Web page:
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Article

Regulation of the Photon Spectrum on Growth and Nutritional Attributes of Baby-Leaf Lettuce at Harvest and during Postharvest Storage

1
Department of Horticulture, Michigan State University, 1066 Bogue Street, East Lansing, MI 48824-1325, USA
2
Lithuanian Research Centre for Agriculture and Forestry, Institute of Horticulture, Kaunas Street 30, LT-54333 Babtai, Lithuania
*
Author to whom correspondence should be addressed.
Plants 2021, 10(3), 549; https://doi.org/10.3390/plants10030549
Submission received: 22 February 2021 / Revised: 9 March 2021 / Accepted: 11 March 2021 / Published: 14 March 2021

Abstract

:
The photon flux density (PFD) and spectrum regulate the growth, quality attributes, and postharvest physiology of leafy vegetables grown indoors. However, limited information is available on how a photon spectrum enriched with a broad range of different wavebands regulates these factors. To determine this, we grew baby-leaf lettuce ‘Rouxai’ under a PFD of 200 µmol m−2 s−1 provided by warm-white (WW; control) light-emitting diodes (LEDs) supplemented with either 30 µmol m−2 s−1 of ultraviolet-A (+UV30) or 50 µmol m−2 s−1 of blue (+B50), green (+G50), red (+R50), or WW (+WW50) light. We then quantified growth attributes and accumulated secondary metabolites at harvest and during storage in darkness at 5 °C. Additional +G50 light increased shoot fresh and dry weight by 53% and 59% compared to the control. Relative chlorophyll concentration increased under +UV30, +G50, and especially +B50. At harvest, +B50 increased total phenolic content (TPC) by 25% and anthocyanin content (TAC) by 2.0-fold. Additionally, +G50 increased antiradical activity (DPPH) by 29%. After each day of storage, TPC decreased by 2.9 to 7.1% and DPPH by 3.0 to 6.2%, while TAC degradation was less pronounced. Principal component analysis indicated a distinct effect of +G50 on the lettuce at harvest. However, concentrations of metabolites before and during storage were usually greatest under the +B50 and +R50 treatments.

Graphical Abstract

1. Introduction

Controlled-environment agriculture (CEA) enables growers to control environmental and cultural factors, thus extending the growing season and achieving a more uniform crop. CEA encompasses semi- or fully-closed growing structures such as greenhouses or indoor farms (i.e., plant factories) [1]. The typical features of indoor farms are the efficient use of water and fertilizer, automatic air temperature and humidity control, and electric lighting, which enable year-round crop production on a demand basis [2]. The photon flux density (PFD) and spectrum are two of the main environmental factors that influence plant productivity and quality when crops are produced indoors. Solid-state light-emitting diodes (LEDs) have become increasingly popular because of their efficient conversion of electrical energy to light energy for indoor plant cultivation [3]. Moreover, LEDs have many advantages over fluorescent or high-intensity discharge lights such as a longer lifetime, smaller size, and faster switching. Finally, narrow-band LEDs are highly adjustable, allowing growers to regulate photosynthesis, plant morphology, and metabolism at any growth stage [4]. The need to deliver an efficient PFD and spectrum that balances crop development, growth, and quality attributes, while considering energy consumption, necessitates further research on photomorphogenesis and LED technology [5].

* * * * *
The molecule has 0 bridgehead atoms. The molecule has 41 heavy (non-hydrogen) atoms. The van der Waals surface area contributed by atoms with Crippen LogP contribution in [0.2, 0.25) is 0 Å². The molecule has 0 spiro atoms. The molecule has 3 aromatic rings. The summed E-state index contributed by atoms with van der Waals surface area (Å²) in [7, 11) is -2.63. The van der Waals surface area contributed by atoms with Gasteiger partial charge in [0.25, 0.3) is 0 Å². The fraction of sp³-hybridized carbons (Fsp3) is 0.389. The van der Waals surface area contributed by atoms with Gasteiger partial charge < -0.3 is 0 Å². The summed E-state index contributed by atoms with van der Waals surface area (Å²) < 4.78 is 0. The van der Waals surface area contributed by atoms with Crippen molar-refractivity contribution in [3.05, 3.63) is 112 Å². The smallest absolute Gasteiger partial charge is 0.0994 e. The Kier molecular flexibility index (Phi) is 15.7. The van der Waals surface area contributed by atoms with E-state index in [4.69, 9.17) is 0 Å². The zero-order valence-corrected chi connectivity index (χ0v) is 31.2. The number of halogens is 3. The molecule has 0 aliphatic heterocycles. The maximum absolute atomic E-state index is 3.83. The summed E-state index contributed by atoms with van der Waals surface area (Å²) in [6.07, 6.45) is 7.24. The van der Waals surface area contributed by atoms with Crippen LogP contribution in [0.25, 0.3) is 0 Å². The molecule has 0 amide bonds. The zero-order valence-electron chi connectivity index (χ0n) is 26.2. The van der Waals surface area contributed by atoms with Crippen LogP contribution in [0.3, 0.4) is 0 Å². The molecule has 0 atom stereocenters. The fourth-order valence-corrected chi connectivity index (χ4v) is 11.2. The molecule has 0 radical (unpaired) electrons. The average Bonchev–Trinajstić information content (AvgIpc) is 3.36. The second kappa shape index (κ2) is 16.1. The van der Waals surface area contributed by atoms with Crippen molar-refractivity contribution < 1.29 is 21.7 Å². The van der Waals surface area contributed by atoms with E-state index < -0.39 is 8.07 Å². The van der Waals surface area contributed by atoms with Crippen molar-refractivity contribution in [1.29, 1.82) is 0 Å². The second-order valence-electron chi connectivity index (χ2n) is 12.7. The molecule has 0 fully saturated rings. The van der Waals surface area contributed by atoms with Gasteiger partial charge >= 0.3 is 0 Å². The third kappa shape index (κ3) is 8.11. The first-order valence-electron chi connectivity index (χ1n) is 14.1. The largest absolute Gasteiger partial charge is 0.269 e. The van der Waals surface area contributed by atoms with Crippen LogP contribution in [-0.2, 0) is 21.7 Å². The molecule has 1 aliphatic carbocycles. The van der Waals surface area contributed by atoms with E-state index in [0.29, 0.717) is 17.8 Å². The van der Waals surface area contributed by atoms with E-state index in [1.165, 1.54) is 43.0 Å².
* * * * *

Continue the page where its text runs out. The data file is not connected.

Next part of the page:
Lettuce (Lactuca sativa) is one of the most widely produced and consumed leafy greens in CEA because it is easy to prepare, is affordable, and has numerous nutritional benefits [6,7]. Although lettuce has high water content and is low in calories, it enriches the human diet with dietary fiber and important mineral nutrients, such as K, Fe, and Na; vitamins B9 (folate), C, and E; polyunsaturated fatty acids; and bioactive compounds such as carotenoids and polyphenols that have antioxidant properties [7]. The consumption of nutrient-rich vegetable products can significantly counter human health problems like obesity and chronic disorders, including diabetes or cardiovascular disease [8,9].
Previously published studies revealed that physiological responses of lettuce are strongly influenced by environmental conditions. Lettuce is a common model plant for photophysiological studies in CEA because of its economic importance, short production cycle, and sensitivity to the photon spectrum. For example, supplementing cool-white fluorescent lamps with blue (B; 400–500 nm, peak = 476 nm) and ultraviolet-A (UV-A; 315-400 nm, peak = 373 nm) LEDs increased anthocyanin content by 11% and 31%, B LEDs increased carotenoid concentration by 12%, and red (R; 600–700 nm, peak = 658 nm) LEDs increased phenolic content by 6% in ‘Red Cross’ baby-leaf lettuce [10]. Additionally, supplemental far-red (FR; 700–800 nm; peak = 734 nm) LEDs increased growth and morphological indices from 14 to 28%; however, the phytochemical contents in plants decreased from 11 to 40%.